High School: Tomball High School (Tomball, TX)
Bachelors Degree: Louisiana State University (Baton Rouge, LA) (Secondary Education Certified in Math)
Masters Degree: University of Northern Colorado (Greeley, CO) (Sports Administration)
I grew up in Tomball, Texas just outside of Houston in a family of educators. My mother, father, and oldest brother were all coaches, teachers, or administrators at some point in time. I attended Louisiana State University where I tried as hard as possible to break the family mold and find a career other than education that would make more money. In the end, thankfully, doing what would make me happy became my priority and coaching/teaching won out.
I didn't want to start teaching right out of college...so I moved to Colorado to play. I lived in Buena Vista as a whitewater rafting guide in the summers and Silverthorne as a snowboard instructor at Copper Mountain in the winters. After a couple of years it was time to get a "real job" so I moved to Denver and began teaching math at Jefferson High School. One year into teaching I realized I needed to get a masters degree if I was going to stay in education long term. I moved to Fort Collins and attended UNC where I gained my masters in Sports Administration. I loved living in Fort Collins so I stayed to teach and got my first job in the district at Boltz Junior High in 2006. I taught 2 years at Boltz while coaching football at Poudre so when a math position opened at Poudre for the 2008 school year I made the switch to the high school level. I taught math for 3 years here before making a highly non-traditional decision.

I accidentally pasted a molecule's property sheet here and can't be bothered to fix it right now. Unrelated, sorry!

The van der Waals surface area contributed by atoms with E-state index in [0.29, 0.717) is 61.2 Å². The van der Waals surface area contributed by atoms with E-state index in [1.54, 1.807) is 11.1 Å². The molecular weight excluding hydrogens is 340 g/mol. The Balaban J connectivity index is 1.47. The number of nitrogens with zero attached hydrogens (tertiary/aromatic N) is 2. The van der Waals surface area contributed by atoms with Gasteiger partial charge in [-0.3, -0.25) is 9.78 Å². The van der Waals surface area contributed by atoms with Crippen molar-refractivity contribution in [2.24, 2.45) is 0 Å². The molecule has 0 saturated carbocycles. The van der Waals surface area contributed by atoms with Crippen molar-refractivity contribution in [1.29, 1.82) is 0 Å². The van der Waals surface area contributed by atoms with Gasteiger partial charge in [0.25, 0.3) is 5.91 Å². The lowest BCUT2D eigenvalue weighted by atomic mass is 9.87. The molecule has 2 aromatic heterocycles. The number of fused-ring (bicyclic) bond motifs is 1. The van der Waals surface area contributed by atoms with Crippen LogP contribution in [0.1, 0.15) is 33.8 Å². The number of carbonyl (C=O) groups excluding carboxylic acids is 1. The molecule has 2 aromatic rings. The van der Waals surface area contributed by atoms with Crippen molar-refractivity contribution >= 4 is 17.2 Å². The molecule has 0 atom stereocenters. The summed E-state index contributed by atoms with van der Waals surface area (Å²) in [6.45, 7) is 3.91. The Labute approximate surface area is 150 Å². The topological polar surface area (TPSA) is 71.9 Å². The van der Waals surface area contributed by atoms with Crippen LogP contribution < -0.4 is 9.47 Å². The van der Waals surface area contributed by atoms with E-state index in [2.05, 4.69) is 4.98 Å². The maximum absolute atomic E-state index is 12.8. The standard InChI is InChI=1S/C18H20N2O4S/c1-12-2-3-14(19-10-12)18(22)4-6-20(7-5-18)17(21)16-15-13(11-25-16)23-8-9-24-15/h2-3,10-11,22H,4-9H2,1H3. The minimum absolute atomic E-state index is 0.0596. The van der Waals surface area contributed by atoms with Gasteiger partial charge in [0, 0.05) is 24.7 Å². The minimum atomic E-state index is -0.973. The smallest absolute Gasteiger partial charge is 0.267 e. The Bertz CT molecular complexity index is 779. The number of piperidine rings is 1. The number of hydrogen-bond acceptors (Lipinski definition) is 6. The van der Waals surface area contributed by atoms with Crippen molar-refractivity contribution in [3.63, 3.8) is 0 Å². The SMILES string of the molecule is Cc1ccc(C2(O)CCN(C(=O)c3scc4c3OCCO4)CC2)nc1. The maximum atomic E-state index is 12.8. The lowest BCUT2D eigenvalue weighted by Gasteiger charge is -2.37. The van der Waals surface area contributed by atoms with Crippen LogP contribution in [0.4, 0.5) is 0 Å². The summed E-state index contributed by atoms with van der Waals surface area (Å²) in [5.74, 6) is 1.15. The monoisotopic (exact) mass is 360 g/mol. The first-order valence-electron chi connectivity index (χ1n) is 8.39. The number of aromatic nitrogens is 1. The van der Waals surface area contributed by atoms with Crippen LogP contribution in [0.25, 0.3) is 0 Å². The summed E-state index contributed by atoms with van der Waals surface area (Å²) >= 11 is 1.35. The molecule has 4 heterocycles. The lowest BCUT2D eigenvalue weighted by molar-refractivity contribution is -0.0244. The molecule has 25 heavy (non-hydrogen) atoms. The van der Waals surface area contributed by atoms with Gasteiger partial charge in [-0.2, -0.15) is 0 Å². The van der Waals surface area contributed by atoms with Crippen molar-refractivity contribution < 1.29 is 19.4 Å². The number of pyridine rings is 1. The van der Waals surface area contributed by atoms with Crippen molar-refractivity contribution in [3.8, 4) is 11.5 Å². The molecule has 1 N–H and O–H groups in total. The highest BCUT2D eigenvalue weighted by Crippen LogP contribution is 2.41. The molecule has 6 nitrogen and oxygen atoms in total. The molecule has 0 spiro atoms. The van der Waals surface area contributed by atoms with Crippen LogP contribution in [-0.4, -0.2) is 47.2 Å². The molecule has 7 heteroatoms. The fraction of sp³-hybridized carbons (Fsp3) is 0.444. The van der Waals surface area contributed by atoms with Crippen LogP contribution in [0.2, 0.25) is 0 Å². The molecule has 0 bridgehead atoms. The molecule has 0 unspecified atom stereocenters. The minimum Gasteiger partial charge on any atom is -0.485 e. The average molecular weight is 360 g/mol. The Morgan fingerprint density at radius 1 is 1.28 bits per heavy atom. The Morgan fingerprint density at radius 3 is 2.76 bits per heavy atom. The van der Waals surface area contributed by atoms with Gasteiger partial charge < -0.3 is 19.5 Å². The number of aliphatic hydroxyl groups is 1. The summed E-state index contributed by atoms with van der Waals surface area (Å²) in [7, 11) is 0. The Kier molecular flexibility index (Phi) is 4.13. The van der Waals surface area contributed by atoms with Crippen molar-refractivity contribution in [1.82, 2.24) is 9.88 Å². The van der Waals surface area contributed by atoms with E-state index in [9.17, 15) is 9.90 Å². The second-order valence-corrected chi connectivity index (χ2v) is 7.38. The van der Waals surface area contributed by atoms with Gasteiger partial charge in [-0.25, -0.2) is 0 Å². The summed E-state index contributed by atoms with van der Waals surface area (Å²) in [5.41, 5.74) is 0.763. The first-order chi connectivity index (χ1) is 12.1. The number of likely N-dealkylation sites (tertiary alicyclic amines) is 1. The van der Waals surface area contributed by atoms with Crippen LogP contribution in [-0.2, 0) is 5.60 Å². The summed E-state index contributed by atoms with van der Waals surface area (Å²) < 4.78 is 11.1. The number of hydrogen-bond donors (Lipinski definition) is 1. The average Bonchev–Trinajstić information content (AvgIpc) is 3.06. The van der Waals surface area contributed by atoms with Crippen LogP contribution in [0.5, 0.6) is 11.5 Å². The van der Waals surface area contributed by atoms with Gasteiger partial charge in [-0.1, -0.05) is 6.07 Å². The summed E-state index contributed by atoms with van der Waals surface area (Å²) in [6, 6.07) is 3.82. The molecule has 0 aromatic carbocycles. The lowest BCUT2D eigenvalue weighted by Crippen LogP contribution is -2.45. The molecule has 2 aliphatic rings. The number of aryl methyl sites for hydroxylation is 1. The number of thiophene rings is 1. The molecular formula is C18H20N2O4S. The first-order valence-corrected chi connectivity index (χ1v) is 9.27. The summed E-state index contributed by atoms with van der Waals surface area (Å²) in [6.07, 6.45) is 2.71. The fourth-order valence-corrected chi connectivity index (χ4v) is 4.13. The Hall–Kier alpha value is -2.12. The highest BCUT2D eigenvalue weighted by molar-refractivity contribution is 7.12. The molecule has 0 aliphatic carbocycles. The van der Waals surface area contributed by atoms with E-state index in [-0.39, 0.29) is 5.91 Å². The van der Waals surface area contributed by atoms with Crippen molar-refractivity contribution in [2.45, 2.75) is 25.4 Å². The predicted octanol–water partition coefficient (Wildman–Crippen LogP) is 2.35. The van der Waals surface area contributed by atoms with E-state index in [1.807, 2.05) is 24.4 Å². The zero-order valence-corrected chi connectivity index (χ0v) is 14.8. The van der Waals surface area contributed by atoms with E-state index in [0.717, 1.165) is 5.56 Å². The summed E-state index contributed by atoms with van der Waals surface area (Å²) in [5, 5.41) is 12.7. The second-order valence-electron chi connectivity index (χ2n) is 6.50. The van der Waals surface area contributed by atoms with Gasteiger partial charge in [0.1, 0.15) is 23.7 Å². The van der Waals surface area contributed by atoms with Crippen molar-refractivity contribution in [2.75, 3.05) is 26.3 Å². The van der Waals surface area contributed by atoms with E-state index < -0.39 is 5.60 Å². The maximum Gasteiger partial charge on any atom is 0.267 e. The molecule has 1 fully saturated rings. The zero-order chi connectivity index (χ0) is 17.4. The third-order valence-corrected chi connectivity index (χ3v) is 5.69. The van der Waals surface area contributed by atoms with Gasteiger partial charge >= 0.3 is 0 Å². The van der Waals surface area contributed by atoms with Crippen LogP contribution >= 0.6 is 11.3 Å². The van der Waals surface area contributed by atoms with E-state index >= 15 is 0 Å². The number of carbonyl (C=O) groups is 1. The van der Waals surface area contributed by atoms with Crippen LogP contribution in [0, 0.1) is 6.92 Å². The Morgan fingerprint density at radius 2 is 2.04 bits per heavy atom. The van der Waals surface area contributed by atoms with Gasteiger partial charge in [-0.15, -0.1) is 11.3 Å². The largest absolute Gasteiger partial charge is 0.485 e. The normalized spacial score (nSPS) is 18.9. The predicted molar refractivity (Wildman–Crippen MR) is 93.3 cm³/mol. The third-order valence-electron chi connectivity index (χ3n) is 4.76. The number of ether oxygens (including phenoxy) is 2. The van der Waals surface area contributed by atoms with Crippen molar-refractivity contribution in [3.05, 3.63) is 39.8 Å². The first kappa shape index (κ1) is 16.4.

My wife, Taylor, and I decided to leave our jobs for a year and travel the world. We visited 26 countries in 6 different continents as we moved around the world crossing off item after item on our bucket list. It was truly the trip of a lifetime.
Now I'm back at Poudre in the same capacity I was before our big trip. Taylor and I have started a family as we now have three little boys Kepler, Crew, and Lincoln. I can honestly say it's great to be home...
"All around you, people will be tiptoeing through life, just to arrive at death safely. But dear children, do not tiptoe. Run, hop, skip, or dance...just don't tiptoe."
Data Analysis and Probability